As they walked in the deeply shaded woods, long spears of light pushed through the tree limbs to the understory of the forest, surrounding them like the bars of a comfortable cage. A small chorus of common field crickets (which in spite of their name, are relatively uncommon in these parts) chirped their evening song. And as the children plucked unsuspecting bugs from leaves and deposited them in glass jars, they talked about how the creatures’ unique features — color, shape, wing structure, stingers, antennae — helped them surmount the obstacles they faced in their surprisingly treacherous daily lives.
A very unusual family meeting unfolds …
That evening, Anne plopped herself down on a big comfy chair in the great room and pulled a large ball of wool from the bag by her side. She had an idea for a scarf based on pi and wanted to try it out. She pushed a fugitive brown curl out of her eyes, cast a row of stitches onto a needle, and started knitting.
At the other end of the high-ceilinged room, Atticus launched a lightweight airplane he designed and built to demonstrate the principles of flight. He kept an eye on his stopwatch as the plane navigated the ceiling rafters, then glided to the floor. “Three minutes, 14 seconds!” he called out.
“Not bad,” Anne said from her chair. “I think it might stay aloft even longer if you trimmed the fuselage and tilted the prop back a little more.”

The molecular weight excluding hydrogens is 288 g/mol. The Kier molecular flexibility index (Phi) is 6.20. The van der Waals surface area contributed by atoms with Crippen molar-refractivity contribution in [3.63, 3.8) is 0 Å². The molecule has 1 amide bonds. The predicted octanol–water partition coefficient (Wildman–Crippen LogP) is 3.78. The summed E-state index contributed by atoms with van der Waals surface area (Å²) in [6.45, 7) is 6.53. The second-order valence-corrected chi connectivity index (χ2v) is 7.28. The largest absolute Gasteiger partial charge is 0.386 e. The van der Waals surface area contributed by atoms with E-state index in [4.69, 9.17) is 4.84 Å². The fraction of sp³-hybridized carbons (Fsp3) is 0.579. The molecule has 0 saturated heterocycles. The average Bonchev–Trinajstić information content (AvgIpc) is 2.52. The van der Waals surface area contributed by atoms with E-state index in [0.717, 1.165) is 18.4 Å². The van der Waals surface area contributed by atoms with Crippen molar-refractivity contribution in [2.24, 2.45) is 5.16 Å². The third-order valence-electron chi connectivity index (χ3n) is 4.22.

Through the French doors that led to the next room, Anne could see their mother and father whispering earnestly to one another, but she could not hear what they were saying. That’s odd, she thought mindlessly as she clicked her knitting needles back and forth. Mom’s just Mom tonight.
Cameo usually started family meetings by masquerading as important figures from books the children read. Anne and Atticus were always astounded by what they thought of as their mother’s “theatrical flair.” Her impersonations were startlingly convincing. Even her children had trouble recognizing her through her uncanny disguises. Often, the only reason they agreed it had to be her was that the actual character was fictional or dead!
For example, once Cameo appeared as the literary character Anne was named after — Anne Shirley from Anne of Green Gables. At the time, the children wondered how their mother managed this costume.
“Does she look shorter than Mom to you?” Atticus whispered anxiously to his sister.